We often find ourselves stuck in repeating patterns, saying the same thing or making the same mistakes. This can be really helpful as it often adds to continuity, but it can result in great frustration, limited progression during change or difficulty implementing something new.
This happens to both individuals at home, work or in relationships. It also happens to teams or groups of people.
Human beings are pattern seeking and meaning making machines. Without trying at all, we can create order from chaos. We often see patterns when others often don’t. We are comfortable when something “fits” with our knowledge, understanding or expectations. We yearn for certainty and love to “pigeon hole”, even if we think we don’t.
This is natural and helpful most of the time, but it also explains why we struggle to make changes and break free of existing patterns that we or our “group” are enmeshed in. Although we need structure and pattern to operate, we also need to break out of our patterns of thinking, being or doing, if we want to think creatively or make significant changes.
Changing patterns and changing the thinking that goes with it, can be tricky because our brain is infinitely suggestible, but also loves repetitive thought. We only have to think the same thought, see the same thing or do something a couple of times, to we lay down a neurological pathway which is primed to react even quicker when observe, think, do or feel the same again. Repetition strengthens the pathway which is great for habits, actions, beliefs and thoughts that are helpful, but it makes personal change a challenge. (If you are wondering how we know all this, Functional MRI scanning is now able to take precise images of neural pathways being used during specific activities, be they practical, emotional or though states).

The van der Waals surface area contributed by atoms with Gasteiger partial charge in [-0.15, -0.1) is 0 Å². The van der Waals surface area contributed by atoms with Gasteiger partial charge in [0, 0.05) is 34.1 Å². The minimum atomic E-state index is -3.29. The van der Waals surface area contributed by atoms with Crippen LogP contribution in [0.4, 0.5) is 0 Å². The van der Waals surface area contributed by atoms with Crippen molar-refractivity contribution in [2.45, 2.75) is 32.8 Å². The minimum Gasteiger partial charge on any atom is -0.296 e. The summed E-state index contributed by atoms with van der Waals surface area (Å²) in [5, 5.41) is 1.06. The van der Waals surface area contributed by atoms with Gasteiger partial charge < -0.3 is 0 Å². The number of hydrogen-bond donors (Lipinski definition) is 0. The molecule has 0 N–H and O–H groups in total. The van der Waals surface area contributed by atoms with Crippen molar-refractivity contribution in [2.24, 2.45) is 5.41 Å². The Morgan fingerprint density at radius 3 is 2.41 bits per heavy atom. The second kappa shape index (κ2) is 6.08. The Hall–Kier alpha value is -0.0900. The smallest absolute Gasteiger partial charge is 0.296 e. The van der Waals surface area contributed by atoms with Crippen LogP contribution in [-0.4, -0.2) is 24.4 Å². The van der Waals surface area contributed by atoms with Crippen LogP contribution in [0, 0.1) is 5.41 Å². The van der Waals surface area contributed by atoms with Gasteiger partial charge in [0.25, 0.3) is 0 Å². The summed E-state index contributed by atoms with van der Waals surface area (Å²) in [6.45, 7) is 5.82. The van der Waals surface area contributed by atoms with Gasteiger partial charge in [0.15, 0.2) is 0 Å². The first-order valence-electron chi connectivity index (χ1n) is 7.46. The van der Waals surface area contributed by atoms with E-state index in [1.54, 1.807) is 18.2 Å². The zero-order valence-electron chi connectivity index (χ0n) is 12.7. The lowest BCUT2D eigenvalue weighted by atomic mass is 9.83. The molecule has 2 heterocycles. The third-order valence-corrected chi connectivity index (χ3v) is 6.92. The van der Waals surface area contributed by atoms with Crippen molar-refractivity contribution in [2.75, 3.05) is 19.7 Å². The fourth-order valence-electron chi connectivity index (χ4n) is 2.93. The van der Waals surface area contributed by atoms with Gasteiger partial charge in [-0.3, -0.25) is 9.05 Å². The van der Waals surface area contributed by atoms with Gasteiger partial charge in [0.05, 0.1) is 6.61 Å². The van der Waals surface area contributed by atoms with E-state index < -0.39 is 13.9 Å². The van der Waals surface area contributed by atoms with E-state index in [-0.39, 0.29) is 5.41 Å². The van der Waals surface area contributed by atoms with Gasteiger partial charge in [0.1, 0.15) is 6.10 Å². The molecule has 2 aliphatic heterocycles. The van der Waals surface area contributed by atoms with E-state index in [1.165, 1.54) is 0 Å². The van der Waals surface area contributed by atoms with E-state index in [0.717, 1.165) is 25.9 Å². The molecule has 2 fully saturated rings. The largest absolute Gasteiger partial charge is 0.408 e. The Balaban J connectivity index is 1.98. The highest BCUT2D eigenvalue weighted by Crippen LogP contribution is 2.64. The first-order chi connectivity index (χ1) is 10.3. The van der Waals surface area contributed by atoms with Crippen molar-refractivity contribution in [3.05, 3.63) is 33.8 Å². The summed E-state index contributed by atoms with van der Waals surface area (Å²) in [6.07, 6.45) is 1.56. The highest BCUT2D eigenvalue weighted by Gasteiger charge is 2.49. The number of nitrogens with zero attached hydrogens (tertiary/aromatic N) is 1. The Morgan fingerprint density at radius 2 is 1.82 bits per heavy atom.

Most coaching approaches rely on asking questions to increase awareness and unlock wisdom, but the type of questions and the way they are asked, can lead to the “same place” or usual thinking or rehashed ideas. Its why some people say “I can coach myself…I can just ask myself some of those coaching questions”.
The pioneering work of the late David Grove, led to the development of Clean Language and Emergent Knowledge techniques within coaching.
Put simply, if you ask someone the same question once, twice, three and even four times, they will usually give you their existing knowledge, ideas and usual responses. It’s only when you go beyond the 5th iteration that new insights, awareness, ideas and knowledge appear. Facilitating this process is skilful, but it yields amazing results. The emergent knowledge process is a sensitive, active process and includes asking repetitive questions. It is based on the science of emergence (this science is used by Google and Amazon and uses networks and iterative algorithms).
Using emergent knowledge coaching is one way I help people gain new insights and break out of old patterns. Using the creative arts also helps to expand thinking, so click here if you want to read more.